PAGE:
Young children need to know about consent in order to keep themselves safe and behave appropriately to each other. Young children need to understand what counts as appropriate or inappropriate behaviour, which parts of their bodies are private and what to do if something makes them uncomfortable. (Check out the NSPCC’s fantastic PANTS campaign for brilliant age-appropriate ideas and materials on this).
Teaching boys about consent involves putting respectful boundaries around touch in everyday life. We can help younger boys think about consent in friendships by encouraging them to think about other children’s point of view. And we can model consent in our own behaviour (e.g. by stopping tickling him when he asks us to and by not forcing him to give Grandma a hug if he doesn’t want to).
Combat toxic masculinity
By the age of ten, many of children’s views on gender are already formed, so it’s important to challenge gender stereotypes from the start. From the moment they are born, boys receive messages about masculinity and what it means to ‘be a man’. Unpick many of those messages and they often prioritise dominance and strength. As parents, we all have a role to play in reinforcing the value of honesty and gentleness and a far more nuanced understanding of what male leadership might look like. At 5 years old, boys might not seem to be listening, but it is essential that we keep trying. Being straitjacketed into one version of masculinity is damaging all round.
And once they are tipping into their second decade, it’s vital we continue that conversation by talking about pornography and being clear that what they might view there is not the same as what does (or should) happen in real life. (See Talking to teenagers about porn for more on this).
Sexism isn’t funny
If children are exposed routinely to sexual comments and jokes about girls/women, the attitudes behind these comments become normalised. We need to watch our words and call out inappropriate comments. There are obvious ways to do this (e.g. challenging grandad if he makes a sexist joke) and less obvious ways (e.g. noticing when we comment about the female newsreader’s appearance).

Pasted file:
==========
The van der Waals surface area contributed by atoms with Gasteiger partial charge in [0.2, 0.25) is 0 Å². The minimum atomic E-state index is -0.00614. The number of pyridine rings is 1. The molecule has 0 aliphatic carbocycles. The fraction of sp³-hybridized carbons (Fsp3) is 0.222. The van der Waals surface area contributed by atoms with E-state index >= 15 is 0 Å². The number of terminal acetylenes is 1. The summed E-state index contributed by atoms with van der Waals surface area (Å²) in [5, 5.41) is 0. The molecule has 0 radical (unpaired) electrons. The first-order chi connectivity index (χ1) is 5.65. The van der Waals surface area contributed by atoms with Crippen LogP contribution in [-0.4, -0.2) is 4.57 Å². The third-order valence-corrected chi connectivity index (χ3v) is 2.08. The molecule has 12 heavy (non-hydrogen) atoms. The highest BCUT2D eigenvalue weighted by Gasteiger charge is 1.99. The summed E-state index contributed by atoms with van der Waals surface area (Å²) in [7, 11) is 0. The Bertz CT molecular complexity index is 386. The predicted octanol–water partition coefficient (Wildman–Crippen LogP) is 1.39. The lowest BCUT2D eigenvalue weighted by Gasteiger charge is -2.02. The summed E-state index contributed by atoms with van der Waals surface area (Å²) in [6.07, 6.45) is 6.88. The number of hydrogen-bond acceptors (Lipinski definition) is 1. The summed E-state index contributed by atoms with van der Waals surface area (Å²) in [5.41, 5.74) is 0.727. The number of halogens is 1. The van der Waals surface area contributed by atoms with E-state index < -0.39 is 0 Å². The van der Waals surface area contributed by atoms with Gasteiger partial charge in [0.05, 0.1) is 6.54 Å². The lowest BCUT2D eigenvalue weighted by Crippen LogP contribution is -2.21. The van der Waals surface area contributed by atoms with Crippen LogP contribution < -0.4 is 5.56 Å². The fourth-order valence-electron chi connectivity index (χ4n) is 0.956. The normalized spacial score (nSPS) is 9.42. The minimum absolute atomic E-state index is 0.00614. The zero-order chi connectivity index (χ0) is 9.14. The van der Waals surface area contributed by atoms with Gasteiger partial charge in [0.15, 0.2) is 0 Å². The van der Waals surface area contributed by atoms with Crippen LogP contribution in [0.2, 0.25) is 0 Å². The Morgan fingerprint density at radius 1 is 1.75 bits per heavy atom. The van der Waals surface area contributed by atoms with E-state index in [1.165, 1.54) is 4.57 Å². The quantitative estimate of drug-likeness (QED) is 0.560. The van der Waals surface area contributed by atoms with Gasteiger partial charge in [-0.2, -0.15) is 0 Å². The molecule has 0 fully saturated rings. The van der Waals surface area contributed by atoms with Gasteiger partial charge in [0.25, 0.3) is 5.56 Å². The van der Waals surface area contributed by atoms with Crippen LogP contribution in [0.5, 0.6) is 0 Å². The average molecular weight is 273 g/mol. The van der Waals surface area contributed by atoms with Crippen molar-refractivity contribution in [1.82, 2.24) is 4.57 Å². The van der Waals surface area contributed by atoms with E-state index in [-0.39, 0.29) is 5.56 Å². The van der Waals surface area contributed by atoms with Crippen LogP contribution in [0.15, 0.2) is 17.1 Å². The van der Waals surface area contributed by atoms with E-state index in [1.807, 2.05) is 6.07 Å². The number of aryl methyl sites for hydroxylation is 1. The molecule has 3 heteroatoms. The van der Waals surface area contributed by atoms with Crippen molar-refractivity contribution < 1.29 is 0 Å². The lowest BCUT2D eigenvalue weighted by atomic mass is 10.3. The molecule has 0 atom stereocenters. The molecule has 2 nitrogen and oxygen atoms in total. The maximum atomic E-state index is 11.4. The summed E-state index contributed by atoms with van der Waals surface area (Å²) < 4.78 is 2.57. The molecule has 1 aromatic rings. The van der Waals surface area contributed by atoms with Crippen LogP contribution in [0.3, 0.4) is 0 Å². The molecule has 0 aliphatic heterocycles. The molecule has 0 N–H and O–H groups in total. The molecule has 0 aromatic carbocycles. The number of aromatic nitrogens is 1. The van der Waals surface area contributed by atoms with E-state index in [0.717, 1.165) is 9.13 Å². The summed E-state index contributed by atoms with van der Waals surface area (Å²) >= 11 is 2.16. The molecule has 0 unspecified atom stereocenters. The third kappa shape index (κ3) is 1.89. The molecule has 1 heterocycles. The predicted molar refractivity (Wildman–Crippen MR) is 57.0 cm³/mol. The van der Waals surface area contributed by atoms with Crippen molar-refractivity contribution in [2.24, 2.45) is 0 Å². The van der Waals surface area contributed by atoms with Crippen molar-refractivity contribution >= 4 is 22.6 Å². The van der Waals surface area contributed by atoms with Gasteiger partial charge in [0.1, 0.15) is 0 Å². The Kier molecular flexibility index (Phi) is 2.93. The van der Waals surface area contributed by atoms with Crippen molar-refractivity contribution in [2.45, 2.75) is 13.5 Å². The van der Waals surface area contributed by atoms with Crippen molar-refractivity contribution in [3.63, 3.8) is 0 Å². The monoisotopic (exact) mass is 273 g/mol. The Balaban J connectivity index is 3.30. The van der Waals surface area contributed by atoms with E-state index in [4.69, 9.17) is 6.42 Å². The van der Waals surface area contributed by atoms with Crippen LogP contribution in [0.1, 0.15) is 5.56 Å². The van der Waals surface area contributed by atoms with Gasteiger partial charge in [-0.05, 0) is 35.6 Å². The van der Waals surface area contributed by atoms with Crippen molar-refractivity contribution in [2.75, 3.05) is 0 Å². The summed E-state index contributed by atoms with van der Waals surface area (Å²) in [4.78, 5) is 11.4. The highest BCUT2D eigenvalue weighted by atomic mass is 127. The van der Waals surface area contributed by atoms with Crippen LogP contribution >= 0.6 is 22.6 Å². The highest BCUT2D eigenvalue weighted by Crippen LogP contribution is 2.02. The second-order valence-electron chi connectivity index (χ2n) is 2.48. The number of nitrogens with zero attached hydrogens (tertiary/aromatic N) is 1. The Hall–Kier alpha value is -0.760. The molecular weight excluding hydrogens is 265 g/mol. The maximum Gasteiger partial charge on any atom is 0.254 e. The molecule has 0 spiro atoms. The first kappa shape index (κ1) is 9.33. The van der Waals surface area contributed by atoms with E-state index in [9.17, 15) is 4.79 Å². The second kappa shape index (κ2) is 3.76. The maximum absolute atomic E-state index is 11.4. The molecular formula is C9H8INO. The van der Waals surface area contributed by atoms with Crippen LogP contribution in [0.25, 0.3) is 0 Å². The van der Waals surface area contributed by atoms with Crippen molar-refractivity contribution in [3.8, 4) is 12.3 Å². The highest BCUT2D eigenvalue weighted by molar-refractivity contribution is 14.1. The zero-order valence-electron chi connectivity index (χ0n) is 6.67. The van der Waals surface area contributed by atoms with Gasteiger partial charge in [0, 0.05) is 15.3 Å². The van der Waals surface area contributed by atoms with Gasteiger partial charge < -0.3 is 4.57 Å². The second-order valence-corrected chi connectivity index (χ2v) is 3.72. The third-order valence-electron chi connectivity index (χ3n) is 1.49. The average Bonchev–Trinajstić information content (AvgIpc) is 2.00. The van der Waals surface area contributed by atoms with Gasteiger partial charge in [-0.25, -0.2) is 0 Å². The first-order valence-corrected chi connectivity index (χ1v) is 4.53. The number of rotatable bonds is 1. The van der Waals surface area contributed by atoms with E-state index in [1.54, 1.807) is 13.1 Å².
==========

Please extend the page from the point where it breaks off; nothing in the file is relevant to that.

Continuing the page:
One of the strongest factors correlated with thinking it’s okay to ask girls for sexy or nude photos is having a father who has made comments or jokes of a sexual nature about women. (Raising Feminist Boys)
If we are prepared to call out sexism and inappropriate behaviour, our sons are much more likely to call each other out. The actions of a minority of boys who commit harassment and assault become a culture of harassment and assault when the majority do not take a stand.
First of all, what is consent?
- Consent is an agreement between participants to engage in sexual activity
- Consent is freely given (not coerced) by someone who is fully able to make that choice
- Consent can be taken back at any time
- Consent is specific – consenting to one thing (e.g. getting naked) does not mean you have consented to anything else (e.g. having penetrative sex)
- Consent should be informed (i.e. based on accurate information)
Specifically, it is NOT okay to:
- engage in sexual activity with someone who is too intoxicated to give consent
- pressurise someone into sexual activity (that means not continuing to ask them after they have said No)
- assume consent (just because someone doesn’t physically resist doesn’t mean it isn’t assault)
In the end, teaching boys about consent isn’t just about sexual activity. It’s about helping them understand what a healthy relationship looks like and how to be part of a loving and respectful dynamic.
And that’s something we would all wish for all our young people.
This is not a sponsored post, I was not paid to write it. However, I did receive a free copy of Raising Feminist Boys and this post does contain affiliate links to Amazon (see Disclosure Notice for full details on how I work with advertisers and brands).